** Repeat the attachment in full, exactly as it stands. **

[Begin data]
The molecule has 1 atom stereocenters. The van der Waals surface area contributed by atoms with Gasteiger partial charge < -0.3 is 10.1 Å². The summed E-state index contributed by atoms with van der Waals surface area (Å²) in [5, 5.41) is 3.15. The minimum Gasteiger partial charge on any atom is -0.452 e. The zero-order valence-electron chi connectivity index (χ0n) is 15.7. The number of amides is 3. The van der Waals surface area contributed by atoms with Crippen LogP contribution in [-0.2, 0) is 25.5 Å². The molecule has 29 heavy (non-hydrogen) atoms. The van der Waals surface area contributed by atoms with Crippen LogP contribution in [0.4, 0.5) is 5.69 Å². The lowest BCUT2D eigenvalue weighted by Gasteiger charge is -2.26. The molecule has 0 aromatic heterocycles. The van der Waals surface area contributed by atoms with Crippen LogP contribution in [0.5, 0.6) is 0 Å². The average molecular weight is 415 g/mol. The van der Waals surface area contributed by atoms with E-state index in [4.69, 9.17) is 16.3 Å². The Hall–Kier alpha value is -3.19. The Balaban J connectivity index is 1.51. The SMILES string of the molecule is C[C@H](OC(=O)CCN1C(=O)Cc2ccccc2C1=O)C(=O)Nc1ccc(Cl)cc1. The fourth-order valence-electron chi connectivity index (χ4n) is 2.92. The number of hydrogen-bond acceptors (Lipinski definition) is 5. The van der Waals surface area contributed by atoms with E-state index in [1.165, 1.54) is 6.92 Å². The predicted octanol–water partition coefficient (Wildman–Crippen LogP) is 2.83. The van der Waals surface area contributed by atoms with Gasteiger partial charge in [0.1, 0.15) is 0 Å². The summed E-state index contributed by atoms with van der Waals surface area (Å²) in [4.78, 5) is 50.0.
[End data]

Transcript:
The molecule has 1 atom stereocenters. The van der Waals surface area contributed by atoms with Gasteiger partial charge < -0.3 is 10.1 Å². The summed E-state index contributed by atoms with van der Waals surface area (Å²) in [5, 5.41) is 3.15. The minimum Gasteiger partial charge on any atom is -0.452 e. The zero-order valence-electron chi connectivity index (χ0n) is 15.7. The number of amides is 3. The van der Waals surface area contributed by atoms with Crippen LogP contribution in [-0.2, 0) is 25.5 Å². The molecule has 29 heavy (non-hydrogen) atoms. The van der Waals surface area contributed by atoms with Crippen LogP contribution in [0.4, 0.5) is 5.69 Å². The lowest BCUT2D eigenvalue weighted by Gasteiger charge is -2.26. The molecule has 0 aromatic heterocycles. The van der Waals surface area contributed by atoms with Crippen LogP contribution in [0.5, 0.6) is 0 Å². The average molecular weight is 415 g/mol. The van der Waals surface area contributed by atoms with E-state index in [4.69, 9.17) is 16.3 Å². The Hall–Kier alpha value is -3.19. The Balaban J connectivity index is 1.51. The SMILES string of the molecule is C[C@H](OC(=O)CCN1C(=O)Cc2ccccc2C1=O)C(=O)Nc1ccc(Cl)cc1. The fourth-order valence-electron chi connectivity index (χ4n) is 2.92. The number of hydrogen-bond acceptors (Lipinski definition) is 5. The van der Waals surface area contributed by atoms with E-state index in [1.165, 1.54) is 6.92 Å². The predicted octanol–water partition coefficient (Wildman–Crippen LogP) is 2.83. The van der Waals surface area contributed by atoms with Gasteiger partial charge in [0.1, 0.15) is 0 Å². The summed E-state index contributed by atoms with van der Waals surface area (Å²) in [4.78, 5) is 50.0.